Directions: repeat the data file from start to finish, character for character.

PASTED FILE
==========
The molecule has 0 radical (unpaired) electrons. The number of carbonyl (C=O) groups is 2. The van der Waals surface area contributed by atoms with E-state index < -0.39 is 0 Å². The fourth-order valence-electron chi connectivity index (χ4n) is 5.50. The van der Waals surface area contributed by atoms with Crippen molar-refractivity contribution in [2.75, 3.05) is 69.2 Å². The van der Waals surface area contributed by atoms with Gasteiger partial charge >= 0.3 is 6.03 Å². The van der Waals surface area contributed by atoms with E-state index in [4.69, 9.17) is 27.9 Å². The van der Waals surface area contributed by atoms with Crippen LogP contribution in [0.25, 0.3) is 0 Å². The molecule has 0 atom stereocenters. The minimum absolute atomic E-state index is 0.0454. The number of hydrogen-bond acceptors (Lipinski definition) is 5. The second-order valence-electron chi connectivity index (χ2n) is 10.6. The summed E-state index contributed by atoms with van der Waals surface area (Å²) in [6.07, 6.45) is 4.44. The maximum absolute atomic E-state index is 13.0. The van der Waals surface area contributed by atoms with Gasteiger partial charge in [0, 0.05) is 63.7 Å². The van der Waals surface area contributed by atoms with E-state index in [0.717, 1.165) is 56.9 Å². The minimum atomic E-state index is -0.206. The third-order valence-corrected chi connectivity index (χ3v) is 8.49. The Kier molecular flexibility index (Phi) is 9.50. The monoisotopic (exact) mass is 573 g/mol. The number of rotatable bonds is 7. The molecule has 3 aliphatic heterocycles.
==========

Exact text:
The molecule has 0 radical (unpaired) electrons. The number of carbonyl (C=O) groups is 2. The van der Waals surface area contributed by atoms with E-state index < -0.39 is 0 Å². The fourth-order valence-electron chi connectivity index (χ4n) is 5.50. The van der Waals surface area contributed by atoms with Crippen molar-refractivity contribution in [2.75, 3.05) is 69.2 Å². The van der Waals surface area contributed by atoms with Gasteiger partial charge >= 0.3 is 6.03 Å². The van der Waals surface area contributed by atoms with E-state index in [4.69, 9.17) is 27.9 Å². The van der Waals surface area contributed by atoms with Crippen LogP contribution in [0.25, 0.3) is 0 Å². The molecule has 0 atom stereocenters. The minimum absolute atomic E-state index is 0.0454. The number of hydrogen-bond acceptors (Lipinski definition) is 5. The second-order valence-electron chi connectivity index (χ2n) is 10.6. The summed E-state index contributed by atoms with van der Waals surface area (Å²) in [6.07, 6.45) is 4.44. The maximum absolute atomic E-state index is 13.0. The van der Waals surface area contributed by atoms with Gasteiger partial charge in [0, 0.05) is 63.7 Å². The van der Waals surface area contributed by atoms with E-state index in [0.717, 1.165) is 56.9 Å². The minimum atomic E-state index is -0.206. The third-order valence-corrected chi connectivity index (χ3v) is 8.49. The Kier molecular flexibility index (Phi) is 9.50. The monoisotopic (exact) mass is 573 g/mol. The number of rotatable bonds is 7. The molecule has 3 aliphatic heterocycles.